Communing with a historic home

Sometimes I wander around the house and just look at things a little closer. I’ve learned some tremendously interesting things by doing this.

For instance, the “public” areas of the house (main rooms on the first floor) have a style distinct from the “private” areas (kitchen, second floor), right down to the hardware and door patterns. Tonight, my mind focused on the bead pattern that repeats on the main stair case in wood *and* on all the door knobs and plates in the public areas.

Dat bead work.

Dat bead work.

The previous owner left us a giant mix of antique hardware that makes identifying particular bits of hardware a challenge. He was an antiques dealer, and so we have a mix that is about 90% random things he collected and 10% original house hardware.

Over time I’ve ruled out and discarded quite a collection of junk, but a good deal remains undecided. This hardware now resides on the second floor of the carriage house in a few small boxes, awaiting further enlightenment.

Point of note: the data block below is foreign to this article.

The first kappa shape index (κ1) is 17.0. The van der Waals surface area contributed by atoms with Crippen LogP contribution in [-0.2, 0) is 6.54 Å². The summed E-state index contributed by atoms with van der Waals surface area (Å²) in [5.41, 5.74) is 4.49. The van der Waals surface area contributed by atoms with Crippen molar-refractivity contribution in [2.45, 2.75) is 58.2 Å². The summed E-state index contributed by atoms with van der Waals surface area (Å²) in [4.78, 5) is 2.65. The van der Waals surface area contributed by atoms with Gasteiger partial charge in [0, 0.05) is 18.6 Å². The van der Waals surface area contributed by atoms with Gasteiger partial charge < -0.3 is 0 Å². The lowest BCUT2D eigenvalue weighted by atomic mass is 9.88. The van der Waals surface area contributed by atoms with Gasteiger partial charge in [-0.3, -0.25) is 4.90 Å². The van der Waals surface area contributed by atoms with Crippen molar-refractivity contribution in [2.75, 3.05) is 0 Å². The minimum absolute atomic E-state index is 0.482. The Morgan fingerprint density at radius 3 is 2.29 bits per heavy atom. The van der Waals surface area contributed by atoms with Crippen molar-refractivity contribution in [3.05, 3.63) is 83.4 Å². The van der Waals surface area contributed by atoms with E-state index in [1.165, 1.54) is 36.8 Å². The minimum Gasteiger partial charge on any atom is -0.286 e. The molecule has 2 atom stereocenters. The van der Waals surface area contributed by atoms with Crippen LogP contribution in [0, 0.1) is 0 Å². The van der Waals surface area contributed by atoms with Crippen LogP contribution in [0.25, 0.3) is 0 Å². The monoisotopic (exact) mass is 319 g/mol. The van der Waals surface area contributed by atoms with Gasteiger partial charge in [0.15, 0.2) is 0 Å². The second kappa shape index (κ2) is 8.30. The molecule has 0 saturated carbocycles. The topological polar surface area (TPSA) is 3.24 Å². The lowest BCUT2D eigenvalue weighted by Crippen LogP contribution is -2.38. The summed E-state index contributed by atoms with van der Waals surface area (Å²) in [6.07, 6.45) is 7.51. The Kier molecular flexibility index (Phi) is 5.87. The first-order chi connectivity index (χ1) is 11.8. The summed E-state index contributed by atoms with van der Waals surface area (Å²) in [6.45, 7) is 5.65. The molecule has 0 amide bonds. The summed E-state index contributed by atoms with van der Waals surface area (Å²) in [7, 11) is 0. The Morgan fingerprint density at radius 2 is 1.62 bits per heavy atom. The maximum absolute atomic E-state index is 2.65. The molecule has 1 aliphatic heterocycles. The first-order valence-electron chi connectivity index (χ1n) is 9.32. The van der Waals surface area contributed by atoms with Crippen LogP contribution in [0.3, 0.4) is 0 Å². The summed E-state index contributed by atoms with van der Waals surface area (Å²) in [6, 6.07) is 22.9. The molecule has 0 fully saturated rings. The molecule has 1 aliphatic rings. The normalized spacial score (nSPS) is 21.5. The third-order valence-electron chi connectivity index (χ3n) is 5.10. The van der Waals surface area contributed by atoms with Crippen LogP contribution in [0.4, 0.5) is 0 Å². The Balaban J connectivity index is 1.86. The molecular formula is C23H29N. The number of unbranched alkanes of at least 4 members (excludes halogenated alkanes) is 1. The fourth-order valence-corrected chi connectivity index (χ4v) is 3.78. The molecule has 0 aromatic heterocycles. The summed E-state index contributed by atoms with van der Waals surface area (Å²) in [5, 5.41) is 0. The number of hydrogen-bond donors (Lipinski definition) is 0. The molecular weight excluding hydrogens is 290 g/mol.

Tonight, after some reflection on public vs. private areas and the bead pattern, I revisited the remaining piles of hardware. In particular, I was looking for the missing doorknob plates for the insides of the two front doors (thankfully, both exterior facing plates are still in place).

I quickly homed in on pieces I could now definitively say were part of our house:

In order: A first floor knob & plate (note the bead detailing), the doorbell, a second floor doorknob, a first floor doorjam, 2 locks, and (top) a full set of hinges.

In order: A first floor knob & plate, the doorbell, a second floor doorknob, a first floor doorjam, 2 locks, and (top) a full set of hinges.

Alas, the plates I sought were not among the collection, but it was really nice to set aside these pieces. I also know that the stained glass hardware remains unaccounted for, which I deeply hope is somewhere in there, waiting to be identified once I figure out what I’m seeking.

It’s really satisfying to get these mini-eureka moments, and I feel extremely lucky that the house has so enough of its original pieces that I can fill in the missing pieces of information accurately.

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